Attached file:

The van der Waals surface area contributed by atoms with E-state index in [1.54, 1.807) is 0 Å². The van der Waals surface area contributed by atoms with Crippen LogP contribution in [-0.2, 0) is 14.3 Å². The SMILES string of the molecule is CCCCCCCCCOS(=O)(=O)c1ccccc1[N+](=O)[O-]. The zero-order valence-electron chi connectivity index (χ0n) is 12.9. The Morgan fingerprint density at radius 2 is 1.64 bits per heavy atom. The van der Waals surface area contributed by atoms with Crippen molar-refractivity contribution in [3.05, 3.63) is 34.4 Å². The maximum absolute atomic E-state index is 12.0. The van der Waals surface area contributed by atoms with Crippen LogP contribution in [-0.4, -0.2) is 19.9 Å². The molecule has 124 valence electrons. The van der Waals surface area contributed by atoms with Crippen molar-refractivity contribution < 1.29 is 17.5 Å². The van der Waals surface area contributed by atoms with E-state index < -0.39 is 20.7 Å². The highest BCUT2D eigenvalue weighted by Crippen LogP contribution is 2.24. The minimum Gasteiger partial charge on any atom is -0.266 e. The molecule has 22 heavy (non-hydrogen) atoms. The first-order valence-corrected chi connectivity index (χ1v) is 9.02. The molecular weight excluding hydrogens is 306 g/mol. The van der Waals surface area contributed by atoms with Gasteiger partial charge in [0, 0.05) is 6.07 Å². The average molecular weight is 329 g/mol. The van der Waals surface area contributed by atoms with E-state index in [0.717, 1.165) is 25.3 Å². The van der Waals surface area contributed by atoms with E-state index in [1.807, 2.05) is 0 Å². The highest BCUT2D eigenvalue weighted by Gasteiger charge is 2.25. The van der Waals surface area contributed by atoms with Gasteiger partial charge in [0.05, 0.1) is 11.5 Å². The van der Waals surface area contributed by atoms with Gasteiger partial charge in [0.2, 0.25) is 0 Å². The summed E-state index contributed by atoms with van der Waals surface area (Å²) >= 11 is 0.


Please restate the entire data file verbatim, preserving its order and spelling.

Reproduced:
The van der Waals surface area contributed by atoms with E-state index in [1.54, 1.807) is 0 Å². The van der Waals surface area contributed by atoms with Crippen LogP contribution in [-0.2, 0) is 14.3 Å². The SMILES string of the molecule is CCCCCCCCCOS(=O)(=O)c1ccccc1[N+](=O)[O-]. The zero-order valence-electron chi connectivity index (χ0n) is 12.9. The Morgan fingerprint density at radius 2 is 1.64 bits per heavy atom. The van der Waals surface area contributed by atoms with Crippen molar-refractivity contribution in [3.05, 3.63) is 34.4 Å². The maximum absolute atomic E-state index is 12.0. The van der Waals surface area contributed by atoms with Crippen LogP contribution in [-0.4, -0.2) is 19.9 Å². The molecule has 124 valence electrons. The van der Waals surface area contributed by atoms with Crippen molar-refractivity contribution < 1.29 is 17.5 Å². The van der Waals surface area contributed by atoms with E-state index < -0.39 is 20.7 Å². The highest BCUT2D eigenvalue weighted by Crippen LogP contribution is 2.24. The minimum Gasteiger partial charge on any atom is -0.266 e. The molecule has 22 heavy (non-hydrogen) atoms. The first-order valence-corrected chi connectivity index (χ1v) is 9.02. The molecular weight excluding hydrogens is 306 g/mol. The van der Waals surface area contributed by atoms with Gasteiger partial charge in [0, 0.05) is 6.07 Å². The average molecular weight is 329 g/mol. The van der Waals surface area contributed by atoms with E-state index in [0.717, 1.165) is 25.3 Å². The van der Waals surface area contributed by atoms with E-state index in [1.807, 2.05) is 0 Å². The highest BCUT2D eigenvalue weighted by Gasteiger charge is 2.25. The van der Waals surface area contributed by atoms with Gasteiger partial charge in [0.05, 0.1) is 11.5 Å². The van der Waals surface area contributed by atoms with Gasteiger partial charge in [0.2, 0.25) is 0 Å². The summed E-state index contributed by atoms with van der Waals surface area (Å²) >= 11 is 0.